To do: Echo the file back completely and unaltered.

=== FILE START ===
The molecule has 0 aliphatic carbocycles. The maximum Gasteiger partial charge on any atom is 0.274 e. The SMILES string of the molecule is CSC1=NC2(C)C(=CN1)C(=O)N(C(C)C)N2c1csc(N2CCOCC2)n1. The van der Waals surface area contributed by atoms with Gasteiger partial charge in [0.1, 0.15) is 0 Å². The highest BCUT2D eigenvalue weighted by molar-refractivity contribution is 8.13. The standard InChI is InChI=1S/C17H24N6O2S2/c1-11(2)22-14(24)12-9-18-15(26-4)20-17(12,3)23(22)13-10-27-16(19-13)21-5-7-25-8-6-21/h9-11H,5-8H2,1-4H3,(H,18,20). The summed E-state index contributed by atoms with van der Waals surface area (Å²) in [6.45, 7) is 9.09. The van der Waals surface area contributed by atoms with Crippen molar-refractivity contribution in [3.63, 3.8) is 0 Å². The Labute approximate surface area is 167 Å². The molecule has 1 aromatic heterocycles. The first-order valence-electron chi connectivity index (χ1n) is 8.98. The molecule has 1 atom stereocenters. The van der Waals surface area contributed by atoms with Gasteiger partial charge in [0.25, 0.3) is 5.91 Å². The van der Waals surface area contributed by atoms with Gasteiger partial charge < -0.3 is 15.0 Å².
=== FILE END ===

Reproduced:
The molecule has 0 aliphatic carbocycles. The maximum Gasteiger partial charge on any atom is 0.274 e. The SMILES string of the molecule is CSC1=NC2(C)C(=CN1)C(=O)N(C(C)C)N2c1csc(N2CCOCC2)n1. The van der Waals surface area contributed by atoms with Gasteiger partial charge in [0.1, 0.15) is 0 Å². The highest BCUT2D eigenvalue weighted by molar-refractivity contribution is 8.13. The standard InChI is InChI=1S/C17H24N6O2S2/c1-11(2)22-14(24)12-9-18-15(26-4)20-17(12,3)23(22)13-10-27-16(19-13)21-5-7-25-8-6-21/h9-11H,5-8H2,1-4H3,(H,18,20). The summed E-state index contributed by atoms with van der Waals surface area (Å²) in [6.45, 7) is 9.09. The van der Waals surface area contributed by atoms with Crippen molar-refractivity contribution in [3.63, 3.8) is 0 Å². The Labute approximate surface area is 167 Å². The molecule has 1 aromatic heterocycles. The first-order valence-electron chi connectivity index (χ1n) is 8.98. The molecule has 1 atom stereocenters. The van der Waals surface area contributed by atoms with Gasteiger partial charge in [0.25, 0.3) is 5.91 Å². The van der Waals surface area contributed by atoms with Gasteiger partial charge < -0.3 is 15.0 Å².